Columbia College Chicago

Faculty

“It can be challenging to know if what you’re doing is effective. The thing that I love about DMT is that you can actually see it.”

Jessica Young

Associate Professor, Creative Arts Therapies

Creative Arts Therapies' Jessica Young heals through the motion, rhythm and emotion of dance.

“It’s not about teaching dance,” Jessica Young, associate professor of Creative Arts Therapies, says of her work in dance movement therapy (DMT). It’s about engaging people in nonverbal healing, tweaking their motions so the emotions will follow.

“DMT is based on the premise that the body and mind are one,” Young says. “We’re continually expressing ourselves through our movement.”

Leap of Faith
Young, who fell in love with dance at 3 years old, was a practicing dancer in Iowa before she decided to use her skills to help others. She considered physical or occupational therapy before earning her master’s in DMT. Out of the six American Dance Therapy Association-approved programs offered in the country at the time, Young applied only to Columbia College Chicago. She moved to the city before she was even officially accepted and didn’t want to move after completing her master’s.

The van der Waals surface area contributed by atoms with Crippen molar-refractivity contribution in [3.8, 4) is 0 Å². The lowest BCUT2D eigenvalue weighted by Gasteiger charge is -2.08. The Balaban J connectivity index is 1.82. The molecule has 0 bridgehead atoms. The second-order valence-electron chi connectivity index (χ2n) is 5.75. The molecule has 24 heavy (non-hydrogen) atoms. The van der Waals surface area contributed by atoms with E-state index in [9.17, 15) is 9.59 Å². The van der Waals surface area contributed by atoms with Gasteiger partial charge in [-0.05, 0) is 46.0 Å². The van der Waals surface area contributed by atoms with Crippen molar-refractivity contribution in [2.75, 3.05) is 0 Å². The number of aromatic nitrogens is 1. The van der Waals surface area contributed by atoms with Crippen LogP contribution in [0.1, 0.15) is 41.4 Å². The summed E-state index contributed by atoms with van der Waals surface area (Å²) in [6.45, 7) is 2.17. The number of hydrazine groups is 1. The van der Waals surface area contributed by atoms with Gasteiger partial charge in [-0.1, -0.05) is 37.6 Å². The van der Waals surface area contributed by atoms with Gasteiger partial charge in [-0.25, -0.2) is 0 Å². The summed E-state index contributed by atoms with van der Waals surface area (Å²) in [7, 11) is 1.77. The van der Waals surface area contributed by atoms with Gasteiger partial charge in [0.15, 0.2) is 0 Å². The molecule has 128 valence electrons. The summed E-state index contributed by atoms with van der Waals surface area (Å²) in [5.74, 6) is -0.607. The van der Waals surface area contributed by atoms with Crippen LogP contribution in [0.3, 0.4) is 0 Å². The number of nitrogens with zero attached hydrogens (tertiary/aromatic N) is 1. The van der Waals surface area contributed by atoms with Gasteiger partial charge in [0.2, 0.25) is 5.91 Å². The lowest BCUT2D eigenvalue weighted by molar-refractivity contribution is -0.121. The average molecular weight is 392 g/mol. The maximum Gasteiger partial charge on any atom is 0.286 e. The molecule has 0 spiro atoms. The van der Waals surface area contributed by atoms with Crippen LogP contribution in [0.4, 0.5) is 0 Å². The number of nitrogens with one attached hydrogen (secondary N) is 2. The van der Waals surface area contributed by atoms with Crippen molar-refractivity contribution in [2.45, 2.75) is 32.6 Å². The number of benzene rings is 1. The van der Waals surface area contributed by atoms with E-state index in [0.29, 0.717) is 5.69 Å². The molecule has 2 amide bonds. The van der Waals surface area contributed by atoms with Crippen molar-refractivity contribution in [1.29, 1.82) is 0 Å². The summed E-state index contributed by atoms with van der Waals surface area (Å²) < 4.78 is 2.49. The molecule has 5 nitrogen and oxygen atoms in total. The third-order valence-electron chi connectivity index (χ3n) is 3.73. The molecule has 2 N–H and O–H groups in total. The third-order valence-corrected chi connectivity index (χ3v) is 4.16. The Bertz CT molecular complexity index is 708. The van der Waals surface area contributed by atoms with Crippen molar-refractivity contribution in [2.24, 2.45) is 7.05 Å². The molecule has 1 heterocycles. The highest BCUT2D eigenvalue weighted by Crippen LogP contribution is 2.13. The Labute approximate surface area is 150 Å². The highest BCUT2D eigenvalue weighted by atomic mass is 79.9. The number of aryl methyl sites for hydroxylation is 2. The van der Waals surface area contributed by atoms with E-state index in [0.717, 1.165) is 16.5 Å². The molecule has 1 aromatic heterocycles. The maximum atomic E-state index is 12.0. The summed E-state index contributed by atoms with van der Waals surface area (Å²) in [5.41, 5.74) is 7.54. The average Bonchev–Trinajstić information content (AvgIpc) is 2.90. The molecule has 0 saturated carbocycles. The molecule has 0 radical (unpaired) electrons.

“Once I completed the program, and all of my classmates were talking about moving home, I realized the thought of leaving [Chicago] never even dawned on me; I felt like I was home,” Young says.

Healing in Motion
Young introduced DMT to a Chicago anti-poverty organization, whose staff was surprised to see her engaging clients who hadn’t responded well to traditional counseling.

In one case, a client with schizophrenia acted “flat” and had trouble interacting with other people. “In my DMT groups, she would become very animated and playful,” Young says. The woman was eventually able to connect with others and take care of her family.

“She often reflected that DMT groups left her feeling stimulated and alive,” Young says, noting that a side effect of many antipsychotic drugs—the traditional treatment for schizophrenia—is a numbing feeling.

Of course, none of those changes took place overnight. DMT can be done in private or group settings, and is hardly an exact science. Young says it’s improvisational, “like you’re choreographing together.”

“It can be challenging to know if what you’re doing is effective,” Young says. “The thing that I love about DMT is that you can actually see it.”


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